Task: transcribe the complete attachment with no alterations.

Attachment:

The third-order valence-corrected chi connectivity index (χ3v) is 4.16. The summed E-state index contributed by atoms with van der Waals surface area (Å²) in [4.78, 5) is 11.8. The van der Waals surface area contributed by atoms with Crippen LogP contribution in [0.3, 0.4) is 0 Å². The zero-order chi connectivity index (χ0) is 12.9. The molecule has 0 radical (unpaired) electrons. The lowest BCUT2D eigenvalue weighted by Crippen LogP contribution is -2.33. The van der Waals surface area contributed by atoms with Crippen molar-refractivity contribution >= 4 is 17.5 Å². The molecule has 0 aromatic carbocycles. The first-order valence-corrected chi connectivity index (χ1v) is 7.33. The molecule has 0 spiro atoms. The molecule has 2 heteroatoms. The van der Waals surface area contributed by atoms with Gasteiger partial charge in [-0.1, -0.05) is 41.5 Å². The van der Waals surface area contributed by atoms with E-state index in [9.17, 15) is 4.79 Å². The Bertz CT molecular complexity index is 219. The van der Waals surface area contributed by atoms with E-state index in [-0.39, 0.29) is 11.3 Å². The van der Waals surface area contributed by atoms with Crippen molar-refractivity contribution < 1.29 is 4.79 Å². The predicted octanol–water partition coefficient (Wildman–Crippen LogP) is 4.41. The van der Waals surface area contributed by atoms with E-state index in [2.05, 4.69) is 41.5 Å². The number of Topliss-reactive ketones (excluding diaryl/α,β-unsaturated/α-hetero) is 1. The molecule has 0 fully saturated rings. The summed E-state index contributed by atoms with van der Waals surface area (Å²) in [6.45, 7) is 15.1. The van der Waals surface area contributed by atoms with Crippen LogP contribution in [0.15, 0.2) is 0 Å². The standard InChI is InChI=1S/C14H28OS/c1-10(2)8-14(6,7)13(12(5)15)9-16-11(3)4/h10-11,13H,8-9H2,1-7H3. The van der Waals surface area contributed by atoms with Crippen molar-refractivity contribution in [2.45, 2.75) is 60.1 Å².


The third-order valence-corrected chi connectivity index (χ3v) is 4.16. The summed E-state index contributed by atoms with van der Waals surface area (Å²) in [4.78, 5) is 11.8. The van der Waals surface area contributed by atoms with Crippen LogP contribution in [0.3, 0.4) is 0 Å². The zero-order chi connectivity index (χ0) is 12.9. The molecule has 0 radical (unpaired) electrons. The lowest BCUT2D eigenvalue weighted by Crippen LogP contribution is -2.33. The van der Waals surface area contributed by atoms with Crippen molar-refractivity contribution >= 4 is 17.5 Å². The molecule has 0 aromatic carbocycles. The first-order valence-corrected chi connectivity index (χ1v) is 7.33. The molecule has 0 spiro atoms. The molecule has 2 heteroatoms. The van der Waals surface area contributed by atoms with Gasteiger partial charge in [-0.1, -0.05) is 41.5 Å². The van der Waals surface area contributed by atoms with E-state index in [9.17, 15) is 4.79 Å². The Bertz CT molecular complexity index is 219. The van der Waals surface area contributed by atoms with E-state index in [-0.39, 0.29) is 11.3 Å². The van der Waals surface area contributed by atoms with Crippen molar-refractivity contribution < 1.29 is 4.79 Å². The predicted octanol–water partition coefficient (Wildman–Crippen LogP) is 4.41. The van der Waals surface area contributed by atoms with E-state index in [2.05, 4.69) is 41.5 Å². The number of Topliss-reactive ketones (excluding diaryl/α,β-unsaturated/α-hetero) is 1. The molecule has 0 fully saturated rings. The summed E-state index contributed by atoms with van der Waals surface area (Å²) in [6.45, 7) is 15.1. The van der Waals surface area contributed by atoms with Crippen LogP contribution in [0.15, 0.2) is 0 Å². The standard InChI is InChI=1S/C14H28OS/c1-10(2)8-14(6,7)13(12(5)15)9-16-11(3)4/h10-11,13H,8-9H2,1-7H3. The van der Waals surface area contributed by atoms with Crippen molar-refractivity contribution in [2.45, 2.75) is 60.1 Å².